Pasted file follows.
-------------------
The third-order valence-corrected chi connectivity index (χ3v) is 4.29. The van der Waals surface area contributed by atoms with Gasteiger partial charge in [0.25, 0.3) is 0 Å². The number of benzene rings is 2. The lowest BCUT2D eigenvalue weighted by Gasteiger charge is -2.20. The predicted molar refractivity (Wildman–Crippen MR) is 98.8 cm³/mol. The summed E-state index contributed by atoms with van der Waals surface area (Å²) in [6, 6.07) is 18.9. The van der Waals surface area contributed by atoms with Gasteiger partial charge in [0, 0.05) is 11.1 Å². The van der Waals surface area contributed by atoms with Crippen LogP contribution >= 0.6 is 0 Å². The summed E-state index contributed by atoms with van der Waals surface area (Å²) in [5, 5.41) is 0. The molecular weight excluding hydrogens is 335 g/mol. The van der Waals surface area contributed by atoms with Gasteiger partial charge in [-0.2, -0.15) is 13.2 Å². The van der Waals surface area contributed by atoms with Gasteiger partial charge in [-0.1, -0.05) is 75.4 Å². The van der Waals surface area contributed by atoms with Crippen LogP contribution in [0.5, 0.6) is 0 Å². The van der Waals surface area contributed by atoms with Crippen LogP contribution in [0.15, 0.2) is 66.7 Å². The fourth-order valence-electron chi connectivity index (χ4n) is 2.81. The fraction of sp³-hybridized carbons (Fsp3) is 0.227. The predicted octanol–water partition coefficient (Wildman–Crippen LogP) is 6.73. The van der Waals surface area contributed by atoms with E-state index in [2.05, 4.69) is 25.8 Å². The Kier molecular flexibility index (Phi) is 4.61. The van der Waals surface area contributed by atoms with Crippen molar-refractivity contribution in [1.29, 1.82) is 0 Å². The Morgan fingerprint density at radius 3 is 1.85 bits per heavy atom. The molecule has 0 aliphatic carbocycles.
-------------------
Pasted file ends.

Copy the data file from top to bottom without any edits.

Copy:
The third-order valence-corrected chi connectivity index (χ3v) is 4.29. The van der Waals surface area contributed by atoms with Gasteiger partial charge in [0.25, 0.3) is 0 Å². The number of benzene rings is 2. The lowest BCUT2D eigenvalue weighted by Gasteiger charge is -2.20. The predicted molar refractivity (Wildman–Crippen MR) is 98.8 cm³/mol. The summed E-state index contributed by atoms with van der Waals surface area (Å²) in [6, 6.07) is 18.9. The van der Waals surface area contributed by atoms with Gasteiger partial charge in [0, 0.05) is 11.1 Å². The van der Waals surface area contributed by atoms with Crippen LogP contribution >= 0.6 is 0 Å². The summed E-state index contributed by atoms with van der Waals surface area (Å²) in [5, 5.41) is 0. The molecular weight excluding hydrogens is 335 g/mol. The van der Waals surface area contributed by atoms with Gasteiger partial charge in [-0.2, -0.15) is 13.2 Å². The van der Waals surface area contributed by atoms with Gasteiger partial charge in [-0.1, -0.05) is 75.4 Å². The van der Waals surface area contributed by atoms with Crippen LogP contribution in [0.5, 0.6) is 0 Å². The van der Waals surface area contributed by atoms with Crippen LogP contribution in [0.15, 0.2) is 66.7 Å². The fourth-order valence-electron chi connectivity index (χ4n) is 2.81. The fraction of sp³-hybridized carbons (Fsp3) is 0.227. The predicted octanol–water partition coefficient (Wildman–Crippen LogP) is 6.73. The van der Waals surface area contributed by atoms with E-state index in [2.05, 4.69) is 25.8 Å². The Kier molecular flexibility index (Phi) is 4.61. The van der Waals surface area contributed by atoms with Crippen molar-refractivity contribution in [1.29, 1.82) is 0 Å². The Morgan fingerprint density at radius 3 is 1.85 bits per heavy atom. The molecule has 0 aliphatic carbocycles.